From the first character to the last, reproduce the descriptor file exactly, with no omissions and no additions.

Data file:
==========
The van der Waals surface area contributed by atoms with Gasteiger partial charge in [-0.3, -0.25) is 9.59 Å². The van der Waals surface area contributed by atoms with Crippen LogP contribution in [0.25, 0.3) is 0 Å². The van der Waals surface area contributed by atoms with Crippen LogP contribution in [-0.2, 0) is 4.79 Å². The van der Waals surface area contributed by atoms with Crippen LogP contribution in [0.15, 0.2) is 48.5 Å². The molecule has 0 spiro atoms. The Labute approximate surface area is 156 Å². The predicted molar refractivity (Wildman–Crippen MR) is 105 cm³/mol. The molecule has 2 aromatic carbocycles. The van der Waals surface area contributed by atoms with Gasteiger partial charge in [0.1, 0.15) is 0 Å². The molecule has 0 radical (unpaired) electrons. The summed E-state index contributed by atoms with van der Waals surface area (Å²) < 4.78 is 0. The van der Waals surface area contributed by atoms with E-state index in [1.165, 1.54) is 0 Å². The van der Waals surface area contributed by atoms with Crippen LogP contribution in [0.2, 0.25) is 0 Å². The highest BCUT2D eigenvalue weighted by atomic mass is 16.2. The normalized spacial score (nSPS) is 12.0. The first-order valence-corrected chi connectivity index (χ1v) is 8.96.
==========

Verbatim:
The van der Waals surface area contributed by atoms with Gasteiger partial charge in [-0.3, -0.25) is 9.59 Å². The van der Waals surface area contributed by atoms with Crippen LogP contribution in [0.25, 0.3) is 0 Å². The van der Waals surface area contributed by atoms with Crippen LogP contribution in [-0.2, 0) is 4.79 Å². The van der Waals surface area contributed by atoms with Crippen LogP contribution in [0.15, 0.2) is 48.5 Å². The molecule has 0 spiro atoms. The Labute approximate surface area is 156 Å². The predicted molar refractivity (Wildman–Crippen MR) is 105 cm³/mol. The molecule has 2 aromatic carbocycles. The van der Waals surface area contributed by atoms with Gasteiger partial charge in [0.1, 0.15) is 0 Å². The molecule has 0 radical (unpaired) electrons. The summed E-state index contributed by atoms with van der Waals surface area (Å²) < 4.78 is 0. The van der Waals surface area contributed by atoms with E-state index in [1.165, 1.54) is 0 Å². The van der Waals surface area contributed by atoms with Crippen LogP contribution in [0.2, 0.25) is 0 Å². The highest BCUT2D eigenvalue weighted by atomic mass is 16.2. The normalized spacial score (nSPS) is 12.0. The first-order valence-corrected chi connectivity index (χ1v) is 8.96.